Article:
10k Morning

I ran my first 10k in over a year this morning, 6.2 miles for my fellow Americans and friends from a few other places. Just before light, and just after 7:00 this morning, the weather spitting light rain. Unceremonious, the city was abuzz with traffic, but quiet on most of the sidewalks. I wore my headlamp from last year’s hike of the JMT (John Muir Trail) atop my running hat, and walked one block to my starting point.


Nothing special here, except that it was actually 6.3 miles by the end, or 10.14 km for my friends from most places. Just a guy out in the suddenly windy morning! Ah! Where did that come from? Turning the corner on my 5th block, it came in with a rush. I smiled in return, and continued into it, intent on not pushing hard today. “Cruising speed,” I thought. As I made my way toward the water’s edge, down the Union Street stairs, I passed people walking to work, holding their hoods and umbrellas. I felt amused and out of place in my shorts and collared T shirt, with a sleeveless base layer not showing.


Once at the water, I ran north, the wind now at my back, precipitation picking up slightly as I looked west to see the land across Puget Sound. 25% done. My eyes had adjusted, and away from traffic, I turned my headlamp off to run alone in the dim-but-growing light. A few minutes later, that land across the water would no longer be in view, replaced with a wall of rain, silently enormous in the distance. I smiled at that, too. As I approached my turning point, the rain began to pick up more, and despite enjoying it, I wondered if I would be warm enough.


Turning around at the far side of a pedestrian bridge that crosses over railroad tracks means climbing and descending around 6 flights of stairs, 3 on each side (75 stairs total). I did so with little trouble, and continued back. This half, however, was into the wind. From the map below, it’s easy to understand how a western, gusty wind can be quite the impediment. It caused the waves to white cap, and the strongest gust pushed my lifted right foot into my left calf once. My shirt began to change color with the rain, patterned to my contours, and dry on my left side. Luckily, the deluge I saw on my way out was further north.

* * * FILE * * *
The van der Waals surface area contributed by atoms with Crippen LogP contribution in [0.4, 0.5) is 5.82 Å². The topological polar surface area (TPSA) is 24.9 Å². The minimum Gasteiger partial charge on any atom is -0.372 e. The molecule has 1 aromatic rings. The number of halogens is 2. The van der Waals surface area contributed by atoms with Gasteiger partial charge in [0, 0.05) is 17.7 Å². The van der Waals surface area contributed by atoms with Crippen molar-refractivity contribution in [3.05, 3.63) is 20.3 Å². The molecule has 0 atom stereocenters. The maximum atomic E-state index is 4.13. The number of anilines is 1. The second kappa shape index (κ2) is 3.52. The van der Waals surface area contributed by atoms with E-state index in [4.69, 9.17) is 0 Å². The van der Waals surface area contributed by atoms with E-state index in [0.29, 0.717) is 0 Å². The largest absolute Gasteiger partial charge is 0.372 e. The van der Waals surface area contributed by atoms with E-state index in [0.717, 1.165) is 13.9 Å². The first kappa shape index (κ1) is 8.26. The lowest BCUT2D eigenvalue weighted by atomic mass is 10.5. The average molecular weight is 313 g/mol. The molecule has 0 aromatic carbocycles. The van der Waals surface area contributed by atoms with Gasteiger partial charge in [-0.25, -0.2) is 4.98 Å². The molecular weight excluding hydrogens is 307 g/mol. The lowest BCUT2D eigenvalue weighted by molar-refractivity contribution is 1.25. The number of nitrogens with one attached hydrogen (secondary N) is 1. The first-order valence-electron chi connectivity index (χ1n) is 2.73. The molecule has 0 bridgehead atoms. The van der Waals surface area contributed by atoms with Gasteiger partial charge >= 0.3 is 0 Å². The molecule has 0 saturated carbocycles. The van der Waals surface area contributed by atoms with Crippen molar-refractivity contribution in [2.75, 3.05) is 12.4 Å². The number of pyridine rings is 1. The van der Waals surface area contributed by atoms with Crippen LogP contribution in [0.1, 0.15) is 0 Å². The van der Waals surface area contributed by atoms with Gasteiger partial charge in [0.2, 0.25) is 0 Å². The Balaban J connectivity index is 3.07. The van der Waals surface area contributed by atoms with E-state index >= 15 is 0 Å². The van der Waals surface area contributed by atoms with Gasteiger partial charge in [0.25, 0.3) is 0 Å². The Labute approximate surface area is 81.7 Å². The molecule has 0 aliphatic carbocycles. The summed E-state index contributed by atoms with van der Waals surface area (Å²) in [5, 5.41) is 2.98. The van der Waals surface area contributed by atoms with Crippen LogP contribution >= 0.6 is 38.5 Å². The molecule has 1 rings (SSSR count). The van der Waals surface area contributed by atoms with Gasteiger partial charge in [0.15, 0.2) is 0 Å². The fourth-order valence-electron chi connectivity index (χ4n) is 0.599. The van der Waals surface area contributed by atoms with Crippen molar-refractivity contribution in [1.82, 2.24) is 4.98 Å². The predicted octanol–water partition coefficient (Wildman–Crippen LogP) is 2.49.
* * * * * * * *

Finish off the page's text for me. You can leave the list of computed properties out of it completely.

Figure 1. Map of Today’s Run


It wasn’t until I was far past my marker that I realized my run was more than 75% done, which meant that I’d probably gone more than 5 miles (8 km), just shy of my last, and thus far longest of the year, 5.4 mile (8.64 km) run. A short bit later, I passed a bulldozer with a jackhammer attachment working no more than 20 feet from a homeless encampment of some 5 or 6 tents. I wondered that it was being done on purpose at that hour. I also wondered that the homeless noticed, as they were living under the Alaskan Way Viaduct, a loud place to be.


One more little stretch into the wind, and then up the Union Street stairs, 139 steps according to my internet research (I haven’t counted). Link: https://faculty.washington.edu/smott/SeattleStairs.html  Unlike my previous runs, I wasn’t tired by these steps, either, and didn’t take a seated break as I’d done previously. I ran home without issue.


It felt like being part of a club, running early did. I never felt the need to walk today, though I did after running stairs just to make sure I wasn’t lightheaded. Sera was on her way to making homemade pancakes when I got in. A shower and pancake later, it was a really good morning.



I’m thinking of making a speadsheet to track the things I do. No, I’m not obsessed with keeping track, or measuring myself against others. Rather, I want to avoid beating myself up for not being active, when usually the case is that I’ve just forgotten what I’ve done. Check back for a pinned post to that end.

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